• Activities outside of medicine: If you have pursuits outside your medical career that you want to focus on, you may be eligible for LTFT training.

Keep in mind that there is no standard definition of part-time working hours, as it may vary depending on your employer and your specific contract agreement.

Generally, a full-time worker will work around 40 hours a week, with part-time work being fewer hours.

It is crucial to discuss your interest in LTFT training with your employer and understand the specific eligibility criteria in your workplace.

Broadly, the NHS is moving towards a more accommodating approach for trainees requesting LTFT, with some Trusts not requiring doctors to prove any substantive reasons for their request.

However, exact eligibility criteria will always vary depending on job roles and contracts.

Pros And Cons Of Part-Time Medical Practice

Part-time work as a doctor offers some distinct advantages, as well as a few disadvantages, over a full-time commitment.

Benefits Of Part-Time Work

Working part-time as a doctor can have several advantages. For one, it can help reduce burnout.

With fewer hours spent at work, you may have more time to focus on your personal life and maintain a healthy work-life balance.

This can potentially contribute to increased job satisfaction and overall well-being.

In addition, part-time doctors can bring a more diverse range of experiences to their practice.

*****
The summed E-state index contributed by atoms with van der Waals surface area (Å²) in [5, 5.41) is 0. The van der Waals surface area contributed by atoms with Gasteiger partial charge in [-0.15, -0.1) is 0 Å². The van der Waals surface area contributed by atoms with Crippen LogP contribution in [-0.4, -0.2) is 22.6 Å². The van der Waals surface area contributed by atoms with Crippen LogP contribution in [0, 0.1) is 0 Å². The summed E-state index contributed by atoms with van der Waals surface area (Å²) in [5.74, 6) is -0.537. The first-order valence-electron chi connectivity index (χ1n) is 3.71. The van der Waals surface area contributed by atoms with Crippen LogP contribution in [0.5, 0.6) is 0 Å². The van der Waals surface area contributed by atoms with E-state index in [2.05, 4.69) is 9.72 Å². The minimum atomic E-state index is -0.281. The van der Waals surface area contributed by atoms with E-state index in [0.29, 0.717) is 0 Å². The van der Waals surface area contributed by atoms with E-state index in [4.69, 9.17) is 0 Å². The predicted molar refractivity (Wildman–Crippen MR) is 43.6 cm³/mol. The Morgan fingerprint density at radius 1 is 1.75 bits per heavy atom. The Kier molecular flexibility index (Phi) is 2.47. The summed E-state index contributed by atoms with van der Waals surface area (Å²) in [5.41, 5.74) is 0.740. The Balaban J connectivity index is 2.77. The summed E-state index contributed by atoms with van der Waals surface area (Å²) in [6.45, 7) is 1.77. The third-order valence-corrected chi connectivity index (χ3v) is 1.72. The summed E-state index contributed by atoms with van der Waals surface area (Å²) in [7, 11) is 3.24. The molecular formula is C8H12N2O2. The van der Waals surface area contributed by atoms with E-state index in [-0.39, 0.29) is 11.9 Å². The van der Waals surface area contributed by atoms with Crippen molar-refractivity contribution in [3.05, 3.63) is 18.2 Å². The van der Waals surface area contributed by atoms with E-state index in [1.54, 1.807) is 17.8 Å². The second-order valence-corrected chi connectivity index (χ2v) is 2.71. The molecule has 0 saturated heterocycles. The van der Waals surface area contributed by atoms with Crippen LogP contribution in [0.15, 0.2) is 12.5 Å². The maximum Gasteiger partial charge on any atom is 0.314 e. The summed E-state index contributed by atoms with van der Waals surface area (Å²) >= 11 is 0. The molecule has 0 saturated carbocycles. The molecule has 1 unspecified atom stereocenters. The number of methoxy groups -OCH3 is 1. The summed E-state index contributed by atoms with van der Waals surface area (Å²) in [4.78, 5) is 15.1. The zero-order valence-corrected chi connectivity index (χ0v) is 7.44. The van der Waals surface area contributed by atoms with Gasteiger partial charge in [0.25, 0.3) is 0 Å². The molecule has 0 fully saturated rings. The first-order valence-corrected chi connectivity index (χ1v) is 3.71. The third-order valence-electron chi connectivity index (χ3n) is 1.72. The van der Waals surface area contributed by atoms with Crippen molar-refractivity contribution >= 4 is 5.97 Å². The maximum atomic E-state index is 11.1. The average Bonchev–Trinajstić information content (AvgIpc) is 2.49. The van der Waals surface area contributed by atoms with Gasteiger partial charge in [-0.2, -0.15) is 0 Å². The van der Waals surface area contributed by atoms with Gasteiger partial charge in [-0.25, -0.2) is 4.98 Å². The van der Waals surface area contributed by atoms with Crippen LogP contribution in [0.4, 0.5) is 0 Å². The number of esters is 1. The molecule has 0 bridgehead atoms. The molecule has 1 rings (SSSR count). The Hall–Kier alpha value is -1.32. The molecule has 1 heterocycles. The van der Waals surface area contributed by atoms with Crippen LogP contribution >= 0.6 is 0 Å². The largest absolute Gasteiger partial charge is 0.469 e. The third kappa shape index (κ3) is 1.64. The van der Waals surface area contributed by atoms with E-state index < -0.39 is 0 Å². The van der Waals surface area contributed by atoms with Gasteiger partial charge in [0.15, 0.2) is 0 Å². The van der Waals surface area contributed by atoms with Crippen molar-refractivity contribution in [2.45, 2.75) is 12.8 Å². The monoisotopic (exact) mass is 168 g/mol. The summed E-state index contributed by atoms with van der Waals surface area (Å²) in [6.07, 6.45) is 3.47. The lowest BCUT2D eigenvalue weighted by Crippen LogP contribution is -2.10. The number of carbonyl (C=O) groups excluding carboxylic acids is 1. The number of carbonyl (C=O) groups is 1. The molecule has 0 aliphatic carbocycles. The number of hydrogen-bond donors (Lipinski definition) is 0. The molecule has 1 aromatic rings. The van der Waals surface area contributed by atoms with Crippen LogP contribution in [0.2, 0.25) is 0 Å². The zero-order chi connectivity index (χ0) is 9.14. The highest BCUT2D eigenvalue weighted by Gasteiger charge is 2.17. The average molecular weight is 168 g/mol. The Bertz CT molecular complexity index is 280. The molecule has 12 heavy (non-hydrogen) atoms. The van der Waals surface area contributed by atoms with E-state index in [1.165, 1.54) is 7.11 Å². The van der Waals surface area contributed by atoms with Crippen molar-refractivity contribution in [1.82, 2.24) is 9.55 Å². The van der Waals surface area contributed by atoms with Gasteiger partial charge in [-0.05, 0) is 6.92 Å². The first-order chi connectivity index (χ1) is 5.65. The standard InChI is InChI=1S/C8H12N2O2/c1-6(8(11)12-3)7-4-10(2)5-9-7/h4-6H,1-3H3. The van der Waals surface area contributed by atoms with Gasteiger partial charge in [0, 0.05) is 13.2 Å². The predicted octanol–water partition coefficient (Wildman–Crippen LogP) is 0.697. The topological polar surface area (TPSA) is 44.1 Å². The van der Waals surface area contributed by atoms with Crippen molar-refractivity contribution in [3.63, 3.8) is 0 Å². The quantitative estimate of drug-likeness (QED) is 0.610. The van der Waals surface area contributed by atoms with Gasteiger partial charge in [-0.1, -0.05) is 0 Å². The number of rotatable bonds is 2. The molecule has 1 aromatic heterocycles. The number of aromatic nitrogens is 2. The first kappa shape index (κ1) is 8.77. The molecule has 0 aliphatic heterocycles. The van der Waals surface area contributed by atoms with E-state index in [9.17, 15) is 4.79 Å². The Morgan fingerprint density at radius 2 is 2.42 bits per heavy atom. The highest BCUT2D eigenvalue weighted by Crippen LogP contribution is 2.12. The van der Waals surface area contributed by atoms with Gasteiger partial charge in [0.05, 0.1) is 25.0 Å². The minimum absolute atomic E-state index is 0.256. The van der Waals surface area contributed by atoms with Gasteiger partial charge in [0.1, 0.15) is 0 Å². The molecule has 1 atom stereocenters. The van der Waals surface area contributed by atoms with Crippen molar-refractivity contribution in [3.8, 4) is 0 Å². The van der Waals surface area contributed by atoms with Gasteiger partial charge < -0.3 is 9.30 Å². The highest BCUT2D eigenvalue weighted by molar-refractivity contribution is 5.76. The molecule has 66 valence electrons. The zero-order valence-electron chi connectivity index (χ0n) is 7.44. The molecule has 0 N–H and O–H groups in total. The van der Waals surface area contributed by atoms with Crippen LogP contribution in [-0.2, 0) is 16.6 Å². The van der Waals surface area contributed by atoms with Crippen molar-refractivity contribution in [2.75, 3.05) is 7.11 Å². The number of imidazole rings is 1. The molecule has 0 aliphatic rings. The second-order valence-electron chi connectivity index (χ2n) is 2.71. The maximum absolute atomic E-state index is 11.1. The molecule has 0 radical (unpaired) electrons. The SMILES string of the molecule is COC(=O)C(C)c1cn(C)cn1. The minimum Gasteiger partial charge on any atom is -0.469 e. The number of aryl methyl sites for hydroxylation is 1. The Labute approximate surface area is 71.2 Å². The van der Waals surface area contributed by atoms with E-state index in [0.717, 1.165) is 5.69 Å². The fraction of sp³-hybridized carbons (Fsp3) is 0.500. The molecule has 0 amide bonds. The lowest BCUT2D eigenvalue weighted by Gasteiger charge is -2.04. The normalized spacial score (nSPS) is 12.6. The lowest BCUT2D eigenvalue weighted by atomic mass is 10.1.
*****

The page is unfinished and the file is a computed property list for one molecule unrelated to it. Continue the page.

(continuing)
A patient speaking to a private GP over video
Technology can allow doctors to work part-time remotely

By having time to pursue other interests or even work in different sectors, you can develop skills and insights that could benefit both you and your patients.

Part-time medical practice can also be a flexible option for doctors who are studying, raising a family, or managing other personal commitments.

This flexibility can make the medical profession more attractive to a wider range of people, potentially enriching the diversity and expertise of the field.

Challenges Of Part-Time Work

On the other hand, working part-time in medicine can present some challenges.

It may be difficult to maintain continuity of care for your patients, as they might have to see different doctors when you are not available.

This could lead to fragmented care and potentially hinder effective communication within the medical team.

Financially speaking, part-time doctors can expect to earn less than their full-time counterparts.

This can be a significant concern for some, especially for those with substantial student loans or other financial obligations.

Lastly, part-time medical practice may present professional development hurdles.

With fewer hours spent in clinical practice, you might find it harder to keep up to date with the latest research and advancements in your field.